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The Competition Bureau is investigating RBC for alleged misleading marketing related to the bank’s action on climate change.

The investigation arose from a complaint filed by six members of the public earlier this year. At issue is RBC’s continued funding of fossil fuels while also supporting global plans to reduce greenhouse-gas emissions to transition to a net-zero economy by 2050.

The complaint was supported by a couple of environmental organizations — Vancouver-based law charity Ecojustice and environmental advocate Stand.earth.

In a letter dated Sept. 29 addressed to Ecojustice lawyers, the Competition Bureau said it launched an inquiry into RBC’s “alleged deceptive marketing practices” to determine the facts related to the allegations.

RBC, together with Canada’s other big banks, is part of the Net-Zero Banking Alliance, the banking component of the Glasgow Financial Alliance for Net Zero, chaired by UN special envoy and former Bank of Canada governor Mark Carney. The alliance commits members to align their lending and investment portfolios with net-zero emissions by 2050, as well as set earlier targets.

Canada’s big banks are also part of the Partnership for Carbon Accounting Financials, which aims to standardize reporting of financed emissions.

In March a report from San Francisco–based environmental organization Rainforest Action Network said Canada’s big five banks all increased their fossil fuel financing from 2020 to 2021.

And in July a report on banks’ climate action by the Transition Pathway Initiative, a global group led by asset owners, highlighted how banks are falling short in the transition to net zero.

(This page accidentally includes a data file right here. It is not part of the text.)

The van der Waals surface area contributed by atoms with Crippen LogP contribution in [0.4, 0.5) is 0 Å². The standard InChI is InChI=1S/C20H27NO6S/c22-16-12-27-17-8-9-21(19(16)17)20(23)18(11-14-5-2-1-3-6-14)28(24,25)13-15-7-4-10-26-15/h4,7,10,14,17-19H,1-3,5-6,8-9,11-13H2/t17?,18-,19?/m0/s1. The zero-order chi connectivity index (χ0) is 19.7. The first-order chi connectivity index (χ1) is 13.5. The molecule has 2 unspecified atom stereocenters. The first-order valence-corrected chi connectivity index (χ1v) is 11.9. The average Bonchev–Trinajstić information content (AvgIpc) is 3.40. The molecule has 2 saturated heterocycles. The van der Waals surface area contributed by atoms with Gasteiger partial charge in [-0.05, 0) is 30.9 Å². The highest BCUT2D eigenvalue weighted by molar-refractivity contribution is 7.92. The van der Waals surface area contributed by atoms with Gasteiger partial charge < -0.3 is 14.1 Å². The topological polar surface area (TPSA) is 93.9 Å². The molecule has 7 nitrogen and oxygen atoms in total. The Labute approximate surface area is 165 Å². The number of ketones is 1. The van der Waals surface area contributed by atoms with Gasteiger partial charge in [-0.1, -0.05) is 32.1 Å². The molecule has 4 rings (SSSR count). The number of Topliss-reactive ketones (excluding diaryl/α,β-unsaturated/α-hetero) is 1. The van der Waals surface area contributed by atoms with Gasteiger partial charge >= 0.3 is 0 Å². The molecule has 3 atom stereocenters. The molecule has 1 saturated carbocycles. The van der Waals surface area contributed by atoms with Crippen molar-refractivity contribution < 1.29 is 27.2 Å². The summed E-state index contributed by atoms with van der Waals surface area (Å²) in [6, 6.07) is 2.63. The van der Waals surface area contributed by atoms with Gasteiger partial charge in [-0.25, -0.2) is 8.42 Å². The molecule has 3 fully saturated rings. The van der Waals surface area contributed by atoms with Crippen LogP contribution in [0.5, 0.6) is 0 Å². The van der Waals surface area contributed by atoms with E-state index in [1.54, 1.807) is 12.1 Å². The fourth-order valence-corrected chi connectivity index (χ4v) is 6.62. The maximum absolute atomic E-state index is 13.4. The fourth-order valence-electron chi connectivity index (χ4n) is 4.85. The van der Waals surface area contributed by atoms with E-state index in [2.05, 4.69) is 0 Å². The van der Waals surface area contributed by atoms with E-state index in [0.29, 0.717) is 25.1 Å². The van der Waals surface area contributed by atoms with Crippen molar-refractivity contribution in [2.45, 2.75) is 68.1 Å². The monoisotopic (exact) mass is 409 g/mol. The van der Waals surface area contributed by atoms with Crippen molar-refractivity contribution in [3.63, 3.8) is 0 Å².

Previously, in response to criticism about the bank’s net-zero commitments, RBC CEO Dave McKay called for an “orderly transition” to net zero, saying the bank is working on emissions reduction goals for its oil and gas, utilities, and automotive portfolios.

In a release, Ecojustice lawyer Matt Hulse, one of the lawyers to whom the Competition Bureau’s letter is addressed, criticized RBC for its continued financing of fossil fuels and failure to account for most of the emissions from the fossil fuel companies it finances.

“Without a credible plan, RBC is just making an unverified promise to clients that it will act eventually,” Hulse said in the release.

Greater scrutiny of banks’ and asset managers’ environmental claims have led to recent regulatory action.

Earlier this year the U.S. Securities and Exchange Commission sanctioned a firm for alleged mis-statements about ESG decision-making. And both regulators and law enforcement in Germany are investigating suspected greenwashing at asset manager DWS Group.